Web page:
It’s no secret that the workplace has changed, driven by evolving requirements.  Where the focus has traditionally been on jobs, remaining globally competitive also requires “human skills”, well beyond that of technical ability.  Businesses have a need for employees who can fulfill a range of important areas, including collaboration, communication, critical thinking, and creativity, all of which seem to have fallen by the wayside in a world where technical skills have been so important.  Staff members who have the ability to “bridge technology and humanity” will be of considerable value, as not everyone has the capacity (or desire) to do so.  Regardless of how this trend is considered, there is a shortfall of people who have the ability to meet the needs of a workplace in demand of digital literacy, as well as “digital thinkers”, a skill set that is so different from programming and coding.

In many respects, this skills shortfall is a reflection of leadership, in that senior teams in companies and organizations are not just responsible for present day requirements, but also for future needs.  Too many business leaders spend their time consumed by operational activities and internal matters, as compared to understanding industry and market trends and developments.  It is critical that future needs be fully understood so that strategies can be identified and put in place to ensure survival into the long term.  This situation is one that business leaders and boards of directors need to be addressing immediately.

The current situation at Tesla is an example of both sides of the entrepreneurial mindset.  Entrepreneurs are successful due to their creativity, vision, optimism, and relentless belief in their product or service.  The difficulty occurs when lofty objectives do not come to pass, given that the implementation process can significantly differ from the vision of what is possible over the long term.  Many entrepreneurs don’t excel at managing expectations, which can be particularly damaging to their companies in the investor world and public markets.  In the case of Tesla, the story could have been a lot different had progress and targets been conveyed more strategically, in addition to how building capacity was approached (much more could be said about this!).

 

And finally, it wasn’t a quiet Saturday morning in the Twitterverse, as Donald Trump took aim at Amazon, claiming that “…the US Post Office will lose $1.50 on average for each package it delivers for Amazon…”, among other things.  In continuing to target parties (and people) based on alleged information, personal views, unsubstantiated claims, and/or media beefs, Trump’s comments have already moved markets, resulting in billions of dollars being lost, at least in the short term.  This ongoing behavior does little to raise the credibility of the messenger, who seems more interested in demonstrating that his comments have market impact, rather than the underlying implications of doing so.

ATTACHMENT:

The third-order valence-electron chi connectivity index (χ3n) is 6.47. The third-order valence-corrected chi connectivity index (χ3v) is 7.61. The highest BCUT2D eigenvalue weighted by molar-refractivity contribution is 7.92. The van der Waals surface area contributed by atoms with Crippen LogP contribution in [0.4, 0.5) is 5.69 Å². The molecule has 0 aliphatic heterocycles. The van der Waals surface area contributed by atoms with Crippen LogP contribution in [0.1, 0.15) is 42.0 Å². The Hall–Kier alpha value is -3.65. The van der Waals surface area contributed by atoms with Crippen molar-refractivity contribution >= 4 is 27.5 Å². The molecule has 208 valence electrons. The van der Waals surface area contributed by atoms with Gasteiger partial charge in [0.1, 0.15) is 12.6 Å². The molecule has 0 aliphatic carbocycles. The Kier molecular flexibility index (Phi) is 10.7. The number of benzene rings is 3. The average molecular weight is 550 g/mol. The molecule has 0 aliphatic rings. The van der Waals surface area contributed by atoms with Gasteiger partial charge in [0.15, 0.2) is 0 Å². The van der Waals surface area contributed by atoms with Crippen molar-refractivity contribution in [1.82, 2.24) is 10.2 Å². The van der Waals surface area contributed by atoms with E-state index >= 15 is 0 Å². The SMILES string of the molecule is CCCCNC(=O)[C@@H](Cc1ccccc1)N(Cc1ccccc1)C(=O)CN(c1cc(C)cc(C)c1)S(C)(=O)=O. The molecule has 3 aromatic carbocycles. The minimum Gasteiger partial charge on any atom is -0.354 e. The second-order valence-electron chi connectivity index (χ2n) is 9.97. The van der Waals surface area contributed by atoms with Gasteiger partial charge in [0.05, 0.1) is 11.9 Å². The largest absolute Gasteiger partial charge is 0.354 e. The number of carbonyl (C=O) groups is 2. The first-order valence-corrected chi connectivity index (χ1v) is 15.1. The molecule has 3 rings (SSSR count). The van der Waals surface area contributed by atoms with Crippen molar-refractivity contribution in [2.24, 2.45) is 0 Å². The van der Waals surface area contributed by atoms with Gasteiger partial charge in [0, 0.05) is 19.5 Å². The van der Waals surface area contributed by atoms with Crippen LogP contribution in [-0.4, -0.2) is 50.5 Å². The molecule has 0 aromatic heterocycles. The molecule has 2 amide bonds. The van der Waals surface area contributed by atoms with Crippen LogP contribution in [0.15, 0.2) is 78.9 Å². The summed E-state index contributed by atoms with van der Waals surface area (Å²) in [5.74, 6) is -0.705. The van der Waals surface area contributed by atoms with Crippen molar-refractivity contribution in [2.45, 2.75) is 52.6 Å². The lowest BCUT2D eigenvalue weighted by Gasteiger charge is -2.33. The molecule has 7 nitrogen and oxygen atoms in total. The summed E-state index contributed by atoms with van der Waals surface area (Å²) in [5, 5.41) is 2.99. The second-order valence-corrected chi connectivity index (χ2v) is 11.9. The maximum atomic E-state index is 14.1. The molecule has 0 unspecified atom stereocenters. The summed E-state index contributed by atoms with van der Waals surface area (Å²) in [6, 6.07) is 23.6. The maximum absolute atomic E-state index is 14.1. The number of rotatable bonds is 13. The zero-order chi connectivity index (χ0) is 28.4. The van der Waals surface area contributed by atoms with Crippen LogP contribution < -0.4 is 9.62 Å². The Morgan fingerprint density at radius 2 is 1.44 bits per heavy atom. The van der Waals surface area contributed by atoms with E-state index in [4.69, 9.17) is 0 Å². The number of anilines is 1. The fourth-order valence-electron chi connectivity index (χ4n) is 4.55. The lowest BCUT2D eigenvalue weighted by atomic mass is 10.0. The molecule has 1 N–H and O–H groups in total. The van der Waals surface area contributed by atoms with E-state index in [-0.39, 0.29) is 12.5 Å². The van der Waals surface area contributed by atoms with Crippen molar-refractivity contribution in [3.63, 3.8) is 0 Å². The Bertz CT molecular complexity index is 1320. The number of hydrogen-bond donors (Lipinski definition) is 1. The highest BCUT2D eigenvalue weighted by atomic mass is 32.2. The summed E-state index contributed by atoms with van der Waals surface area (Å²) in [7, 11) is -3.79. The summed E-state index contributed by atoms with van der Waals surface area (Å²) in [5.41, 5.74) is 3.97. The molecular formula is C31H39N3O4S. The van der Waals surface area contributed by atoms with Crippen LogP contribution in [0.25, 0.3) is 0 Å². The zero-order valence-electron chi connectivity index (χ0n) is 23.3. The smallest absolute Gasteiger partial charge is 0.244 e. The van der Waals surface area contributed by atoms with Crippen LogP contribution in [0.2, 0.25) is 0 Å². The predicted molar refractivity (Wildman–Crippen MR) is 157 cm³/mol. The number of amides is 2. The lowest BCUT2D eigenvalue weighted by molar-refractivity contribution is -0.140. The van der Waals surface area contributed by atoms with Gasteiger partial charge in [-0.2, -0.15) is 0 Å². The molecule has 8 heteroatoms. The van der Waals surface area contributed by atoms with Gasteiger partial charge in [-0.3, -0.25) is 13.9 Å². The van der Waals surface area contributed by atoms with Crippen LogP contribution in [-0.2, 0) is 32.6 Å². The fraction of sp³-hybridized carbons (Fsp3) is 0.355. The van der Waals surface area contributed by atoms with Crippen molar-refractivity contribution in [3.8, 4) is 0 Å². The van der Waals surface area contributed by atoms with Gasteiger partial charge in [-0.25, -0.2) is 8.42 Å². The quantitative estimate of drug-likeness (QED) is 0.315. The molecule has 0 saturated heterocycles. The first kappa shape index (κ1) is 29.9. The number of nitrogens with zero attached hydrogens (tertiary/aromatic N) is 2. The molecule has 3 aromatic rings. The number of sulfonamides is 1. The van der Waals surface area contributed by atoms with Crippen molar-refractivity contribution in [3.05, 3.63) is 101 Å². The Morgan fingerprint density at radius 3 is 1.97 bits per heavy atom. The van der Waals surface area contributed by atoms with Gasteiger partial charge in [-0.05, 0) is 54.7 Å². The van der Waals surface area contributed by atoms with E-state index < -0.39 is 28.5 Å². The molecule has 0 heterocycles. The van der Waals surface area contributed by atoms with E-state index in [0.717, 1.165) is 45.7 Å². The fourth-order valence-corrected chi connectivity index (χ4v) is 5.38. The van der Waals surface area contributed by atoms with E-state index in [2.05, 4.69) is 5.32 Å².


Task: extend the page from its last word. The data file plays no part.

It’s a reasonable expectation that a country’s leader should be encouraging corporate growth and success, to the benefit of employees and the broader economy, however, what’s occurring in the US has strayed from this path.  Regardless of Trump’s claims, don’t expect the US to return to the traditional economy of the past anytime soon.

Thanks for watching!

MEDIA: CBC News Network Weekend Business Panel (February, 2018)

Fun discussion this past weekend with Natasha Fatah and Elmer Kim on the CBC News Network Weekend Business Panel.  In a busy segment, we discussed the week that was, including:

Falcon Heavy, Spacex, and Tesla’s Wild Ride:  With the breathtaking launch of the largest rocket in history, what does this mean for the future of space exploration?  With a Tesla Roadster being launched into space, could the Company’s future reach similar heights?

The Cost of Raising the Next Generation of Olympic Athletes:  As the 2018 Winter Olympics commence, what are the financial implications of rising to this level of competition?  Can Olympians bank on endorsements after they have represented Canada at sport’s highest level?

As a life long space enthusiast, all aspects of the Falcon Heavy launch are not only exciting, but also fascinating from a business perspective.  Since humans are explorers at their core, traveling beyond our world and seeking to understand it are within our DNA.  Advancements such as more robust space exploration at a much lower cost, the ability to re-use components, and greater functionality are to be celebrated, not to mention the phenomenal release of that Tesla Roadster!  Expect far more in the future, including a variety of projects and the Mission to Mars, and hopefully further advancement of rockets and air travel right here on Planet Earth.